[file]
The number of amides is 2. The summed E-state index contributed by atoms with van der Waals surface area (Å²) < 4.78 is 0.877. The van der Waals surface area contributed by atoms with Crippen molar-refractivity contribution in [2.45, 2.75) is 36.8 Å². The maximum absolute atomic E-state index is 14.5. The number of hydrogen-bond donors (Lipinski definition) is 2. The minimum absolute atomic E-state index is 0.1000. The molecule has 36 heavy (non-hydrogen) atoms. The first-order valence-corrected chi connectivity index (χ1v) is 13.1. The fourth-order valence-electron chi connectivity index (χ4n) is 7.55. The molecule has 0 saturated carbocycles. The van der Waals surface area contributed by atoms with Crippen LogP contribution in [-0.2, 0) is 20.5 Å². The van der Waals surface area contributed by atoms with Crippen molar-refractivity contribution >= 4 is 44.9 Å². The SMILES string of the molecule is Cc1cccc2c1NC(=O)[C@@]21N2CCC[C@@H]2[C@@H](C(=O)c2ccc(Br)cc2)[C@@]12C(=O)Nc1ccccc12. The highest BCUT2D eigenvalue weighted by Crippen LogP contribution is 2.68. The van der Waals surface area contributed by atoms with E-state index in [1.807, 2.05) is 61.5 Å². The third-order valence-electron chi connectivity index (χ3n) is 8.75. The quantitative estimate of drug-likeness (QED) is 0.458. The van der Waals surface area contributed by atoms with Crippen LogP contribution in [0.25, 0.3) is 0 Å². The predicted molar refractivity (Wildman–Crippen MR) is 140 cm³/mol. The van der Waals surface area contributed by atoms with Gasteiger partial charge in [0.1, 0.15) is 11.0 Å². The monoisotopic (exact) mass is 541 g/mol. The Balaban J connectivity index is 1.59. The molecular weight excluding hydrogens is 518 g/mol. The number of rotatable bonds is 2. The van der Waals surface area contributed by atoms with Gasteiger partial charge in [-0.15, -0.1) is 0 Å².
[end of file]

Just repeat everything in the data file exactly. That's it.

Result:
The number of amides is 2. The summed E-state index contributed by atoms with van der Waals surface area (Å²) < 4.78 is 0.877. The van der Waals surface area contributed by atoms with Crippen molar-refractivity contribution in [2.45, 2.75) is 36.8 Å². The maximum absolute atomic E-state index is 14.5. The number of hydrogen-bond donors (Lipinski definition) is 2. The minimum absolute atomic E-state index is 0.1000. The molecule has 36 heavy (non-hydrogen) atoms. The first-order valence-corrected chi connectivity index (χ1v) is 13.1. The fourth-order valence-electron chi connectivity index (χ4n) is 7.55. The molecule has 0 saturated carbocycles. The van der Waals surface area contributed by atoms with Crippen LogP contribution in [-0.2, 0) is 20.5 Å². The van der Waals surface area contributed by atoms with Crippen molar-refractivity contribution >= 4 is 44.9 Å². The SMILES string of the molecule is Cc1cccc2c1NC(=O)[C@@]21N2CCC[C@@H]2[C@@H](C(=O)c2ccc(Br)cc2)[C@@]12C(=O)Nc1ccccc12. The highest BCUT2D eigenvalue weighted by Crippen LogP contribution is 2.68. The van der Waals surface area contributed by atoms with E-state index in [1.807, 2.05) is 61.5 Å². The third-order valence-electron chi connectivity index (χ3n) is 8.75. The quantitative estimate of drug-likeness (QED) is 0.458. The van der Waals surface area contributed by atoms with Crippen LogP contribution in [0.25, 0.3) is 0 Å². The predicted molar refractivity (Wildman–Crippen MR) is 140 cm³/mol. The van der Waals surface area contributed by atoms with Gasteiger partial charge in [0.1, 0.15) is 11.0 Å². The monoisotopic (exact) mass is 541 g/mol. The Balaban J connectivity index is 1.59. The molecular weight excluding hydrogens is 518 g/mol. The number of rotatable bonds is 2. The van der Waals surface area contributed by atoms with Gasteiger partial charge in [-0.15, -0.1) is 0 Å².